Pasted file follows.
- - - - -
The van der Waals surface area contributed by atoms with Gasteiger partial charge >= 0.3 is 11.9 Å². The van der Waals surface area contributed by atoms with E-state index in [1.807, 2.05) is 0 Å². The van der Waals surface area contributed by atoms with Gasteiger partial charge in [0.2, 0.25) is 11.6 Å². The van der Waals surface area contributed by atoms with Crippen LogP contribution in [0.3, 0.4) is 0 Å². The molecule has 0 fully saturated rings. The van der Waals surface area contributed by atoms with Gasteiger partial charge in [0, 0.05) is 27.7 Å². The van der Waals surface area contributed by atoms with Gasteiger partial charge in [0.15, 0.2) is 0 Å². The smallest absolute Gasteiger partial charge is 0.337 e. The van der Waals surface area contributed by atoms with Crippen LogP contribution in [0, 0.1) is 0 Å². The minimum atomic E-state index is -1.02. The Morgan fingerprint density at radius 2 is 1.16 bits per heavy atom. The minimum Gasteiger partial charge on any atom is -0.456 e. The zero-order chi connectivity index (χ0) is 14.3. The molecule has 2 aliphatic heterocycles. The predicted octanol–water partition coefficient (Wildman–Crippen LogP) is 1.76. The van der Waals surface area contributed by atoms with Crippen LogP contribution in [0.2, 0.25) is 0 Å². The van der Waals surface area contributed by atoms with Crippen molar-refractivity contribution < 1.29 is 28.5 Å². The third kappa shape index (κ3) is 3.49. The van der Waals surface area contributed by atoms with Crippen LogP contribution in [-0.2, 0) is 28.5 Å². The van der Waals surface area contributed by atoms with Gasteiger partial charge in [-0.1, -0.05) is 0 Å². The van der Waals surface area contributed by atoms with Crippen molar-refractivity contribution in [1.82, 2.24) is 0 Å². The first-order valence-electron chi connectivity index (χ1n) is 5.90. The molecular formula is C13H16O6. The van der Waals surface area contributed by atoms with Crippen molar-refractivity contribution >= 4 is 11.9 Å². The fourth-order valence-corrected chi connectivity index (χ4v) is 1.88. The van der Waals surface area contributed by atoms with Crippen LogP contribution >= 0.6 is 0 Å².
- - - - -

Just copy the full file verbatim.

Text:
The van der Waals surface area contributed by atoms with Gasteiger partial charge >= 0.3 is 11.9 Å². The van der Waals surface area contributed by atoms with E-state index in [1.807, 2.05) is 0 Å². The van der Waals surface area contributed by atoms with Gasteiger partial charge in [0.2, 0.25) is 11.6 Å². The van der Waals surface area contributed by atoms with Crippen LogP contribution in [0.3, 0.4) is 0 Å². The molecule has 0 fully saturated rings. The van der Waals surface area contributed by atoms with Gasteiger partial charge in [0, 0.05) is 27.7 Å². The van der Waals surface area contributed by atoms with Gasteiger partial charge in [0.15, 0.2) is 0 Å². The smallest absolute Gasteiger partial charge is 0.337 e. The van der Waals surface area contributed by atoms with Crippen LogP contribution in [0, 0.1) is 0 Å². The minimum atomic E-state index is -1.02. The Morgan fingerprint density at radius 2 is 1.16 bits per heavy atom. The minimum Gasteiger partial charge on any atom is -0.456 e. The zero-order chi connectivity index (χ0) is 14.3. The molecule has 2 aliphatic heterocycles. The predicted octanol–water partition coefficient (Wildman–Crippen LogP) is 1.76. The van der Waals surface area contributed by atoms with Crippen LogP contribution in [0.2, 0.25) is 0 Å². The van der Waals surface area contributed by atoms with Crippen molar-refractivity contribution < 1.29 is 28.5 Å². The third kappa shape index (κ3) is 3.49. The van der Waals surface area contributed by atoms with Crippen LogP contribution in [-0.2, 0) is 28.5 Å². The van der Waals surface area contributed by atoms with Gasteiger partial charge in [-0.1, -0.05) is 0 Å². The van der Waals surface area contributed by atoms with Crippen molar-refractivity contribution in [1.82, 2.24) is 0 Å². The first-order valence-electron chi connectivity index (χ1n) is 5.90. The molecular formula is C13H16O6. The van der Waals surface area contributed by atoms with Crippen molar-refractivity contribution >= 4 is 11.9 Å². The fourth-order valence-corrected chi connectivity index (χ4v) is 1.88. The van der Waals surface area contributed by atoms with Crippen LogP contribution >= 0.6 is 0 Å².